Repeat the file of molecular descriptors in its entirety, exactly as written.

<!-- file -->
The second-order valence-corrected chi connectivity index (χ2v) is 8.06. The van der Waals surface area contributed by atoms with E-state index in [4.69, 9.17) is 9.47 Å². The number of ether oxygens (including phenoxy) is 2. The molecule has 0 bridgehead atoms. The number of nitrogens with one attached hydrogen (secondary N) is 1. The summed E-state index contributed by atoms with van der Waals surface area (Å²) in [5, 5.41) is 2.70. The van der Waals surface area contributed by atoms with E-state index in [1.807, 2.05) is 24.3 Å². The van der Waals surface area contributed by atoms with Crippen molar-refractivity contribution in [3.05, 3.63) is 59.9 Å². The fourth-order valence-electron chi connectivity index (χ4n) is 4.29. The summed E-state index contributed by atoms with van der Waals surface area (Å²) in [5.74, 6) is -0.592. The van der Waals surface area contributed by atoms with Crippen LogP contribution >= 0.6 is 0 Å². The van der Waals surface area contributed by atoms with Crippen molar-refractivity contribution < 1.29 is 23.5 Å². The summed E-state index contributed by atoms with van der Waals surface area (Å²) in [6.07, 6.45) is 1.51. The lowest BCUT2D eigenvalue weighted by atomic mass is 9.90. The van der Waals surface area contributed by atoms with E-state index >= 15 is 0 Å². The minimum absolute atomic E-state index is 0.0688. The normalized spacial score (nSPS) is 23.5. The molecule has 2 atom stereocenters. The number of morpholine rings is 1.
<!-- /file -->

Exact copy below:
The second-order valence-corrected chi connectivity index (χ2v) is 8.06. The van der Waals surface area contributed by atoms with E-state index in [4.69, 9.17) is 9.47 Å². The number of ether oxygens (including phenoxy) is 2. The molecule has 0 bridgehead atoms. The number of nitrogens with one attached hydrogen (secondary N) is 1. The summed E-state index contributed by atoms with van der Waals surface area (Å²) in [5, 5.41) is 2.70. The van der Waals surface area contributed by atoms with E-state index in [1.807, 2.05) is 24.3 Å². The van der Waals surface area contributed by atoms with Crippen molar-refractivity contribution in [3.05, 3.63) is 59.9 Å². The fourth-order valence-electron chi connectivity index (χ4n) is 4.29. The summed E-state index contributed by atoms with van der Waals surface area (Å²) in [5.74, 6) is -0.592. The van der Waals surface area contributed by atoms with Crippen LogP contribution >= 0.6 is 0 Å². The van der Waals surface area contributed by atoms with Crippen molar-refractivity contribution < 1.29 is 23.5 Å². The summed E-state index contributed by atoms with van der Waals surface area (Å²) in [6.07, 6.45) is 1.51. The lowest BCUT2D eigenvalue weighted by atomic mass is 9.90. The van der Waals surface area contributed by atoms with E-state index >= 15 is 0 Å². The minimum absolute atomic E-state index is 0.0688. The normalized spacial score (nSPS) is 23.5. The molecule has 2 atom stereocenters. The number of morpholine rings is 1.